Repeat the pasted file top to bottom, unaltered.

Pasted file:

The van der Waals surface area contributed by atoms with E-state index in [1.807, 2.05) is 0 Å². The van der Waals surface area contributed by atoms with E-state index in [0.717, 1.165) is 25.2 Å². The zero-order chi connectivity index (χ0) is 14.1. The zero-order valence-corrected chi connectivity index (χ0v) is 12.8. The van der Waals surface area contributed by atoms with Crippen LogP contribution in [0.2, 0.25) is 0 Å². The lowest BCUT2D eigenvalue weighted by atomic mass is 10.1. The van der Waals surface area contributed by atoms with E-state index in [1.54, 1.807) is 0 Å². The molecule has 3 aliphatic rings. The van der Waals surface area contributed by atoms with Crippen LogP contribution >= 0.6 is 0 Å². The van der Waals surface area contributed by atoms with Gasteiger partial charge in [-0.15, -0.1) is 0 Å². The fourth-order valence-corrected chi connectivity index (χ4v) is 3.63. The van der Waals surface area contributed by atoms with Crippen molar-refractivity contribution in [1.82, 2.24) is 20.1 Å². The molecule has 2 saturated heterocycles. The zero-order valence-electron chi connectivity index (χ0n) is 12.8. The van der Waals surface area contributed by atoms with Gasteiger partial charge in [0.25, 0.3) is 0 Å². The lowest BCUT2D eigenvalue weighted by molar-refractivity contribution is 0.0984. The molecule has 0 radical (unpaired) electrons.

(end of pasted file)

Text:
The van der Waals surface area contributed by atoms with E-state index in [1.807, 2.05) is 0 Å². The van der Waals surface area contributed by atoms with E-state index in [0.717, 1.165) is 25.2 Å². The zero-order chi connectivity index (χ0) is 14.1. The zero-order valence-corrected chi connectivity index (χ0v) is 12.8. The van der Waals surface area contributed by atoms with Crippen LogP contribution in [0.2, 0.25) is 0 Å². The lowest BCUT2D eigenvalue weighted by atomic mass is 10.1. The van der Waals surface area contributed by atoms with E-state index in [1.54, 1.807) is 0 Å². The molecule has 3 aliphatic rings. The van der Waals surface area contributed by atoms with Crippen LogP contribution >= 0.6 is 0 Å². The van der Waals surface area contributed by atoms with Gasteiger partial charge in [-0.15, -0.1) is 0 Å². The fourth-order valence-corrected chi connectivity index (χ4v) is 3.63. The van der Waals surface area contributed by atoms with Crippen molar-refractivity contribution in [1.82, 2.24) is 20.1 Å². The molecule has 2 saturated heterocycles. The zero-order valence-electron chi connectivity index (χ0n) is 12.8. The van der Waals surface area contributed by atoms with Gasteiger partial charge in [0.25, 0.3) is 0 Å². The lowest BCUT2D eigenvalue weighted by molar-refractivity contribution is 0.0984. The molecule has 0 radical (unpaired) electrons.